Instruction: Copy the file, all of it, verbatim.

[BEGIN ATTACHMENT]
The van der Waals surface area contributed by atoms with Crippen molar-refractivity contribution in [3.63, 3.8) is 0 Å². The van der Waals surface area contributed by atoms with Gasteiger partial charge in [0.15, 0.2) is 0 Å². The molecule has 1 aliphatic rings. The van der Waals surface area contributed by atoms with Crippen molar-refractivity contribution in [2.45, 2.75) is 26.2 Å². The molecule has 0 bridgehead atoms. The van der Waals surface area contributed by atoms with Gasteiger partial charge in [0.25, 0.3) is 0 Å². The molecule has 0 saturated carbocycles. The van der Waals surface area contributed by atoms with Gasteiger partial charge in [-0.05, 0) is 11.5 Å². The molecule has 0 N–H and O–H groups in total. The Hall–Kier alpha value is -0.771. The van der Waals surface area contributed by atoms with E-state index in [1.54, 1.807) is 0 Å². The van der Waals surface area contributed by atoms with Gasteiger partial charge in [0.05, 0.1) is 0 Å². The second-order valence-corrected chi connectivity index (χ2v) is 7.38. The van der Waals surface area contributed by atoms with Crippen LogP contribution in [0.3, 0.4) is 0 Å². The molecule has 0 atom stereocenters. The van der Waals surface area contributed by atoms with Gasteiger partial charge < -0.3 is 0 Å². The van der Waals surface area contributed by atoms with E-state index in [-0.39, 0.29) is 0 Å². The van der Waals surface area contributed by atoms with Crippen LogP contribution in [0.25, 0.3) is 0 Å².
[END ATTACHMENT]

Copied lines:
The van der Waals surface area contributed by atoms with Crippen molar-refractivity contribution in [3.63, 3.8) is 0 Å². The van der Waals surface area contributed by atoms with Gasteiger partial charge in [0.15, 0.2) is 0 Å². The molecule has 1 aliphatic rings. The van der Waals surface area contributed by atoms with Crippen molar-refractivity contribution in [2.45, 2.75) is 26.2 Å². The molecule has 0 bridgehead atoms. The van der Waals surface area contributed by atoms with Gasteiger partial charge in [0.25, 0.3) is 0 Å². The molecule has 0 saturated carbocycles. The van der Waals surface area contributed by atoms with Gasteiger partial charge in [-0.05, 0) is 11.5 Å². The molecule has 0 N–H and O–H groups in total. The Hall–Kier alpha value is -0.771. The van der Waals surface area contributed by atoms with E-state index in [1.54, 1.807) is 0 Å². The van der Waals surface area contributed by atoms with Gasteiger partial charge in [0.05, 0.1) is 0 Å². The second-order valence-corrected chi connectivity index (χ2v) is 7.38. The van der Waals surface area contributed by atoms with Crippen LogP contribution in [0.3, 0.4) is 0 Å². The molecule has 0 atom stereocenters. The van der Waals surface area contributed by atoms with Gasteiger partial charge < -0.3 is 0 Å². The van der Waals surface area contributed by atoms with E-state index in [-0.39, 0.29) is 0 Å². The van der Waals surface area contributed by atoms with Crippen LogP contribution in [0.25, 0.3) is 0 Å².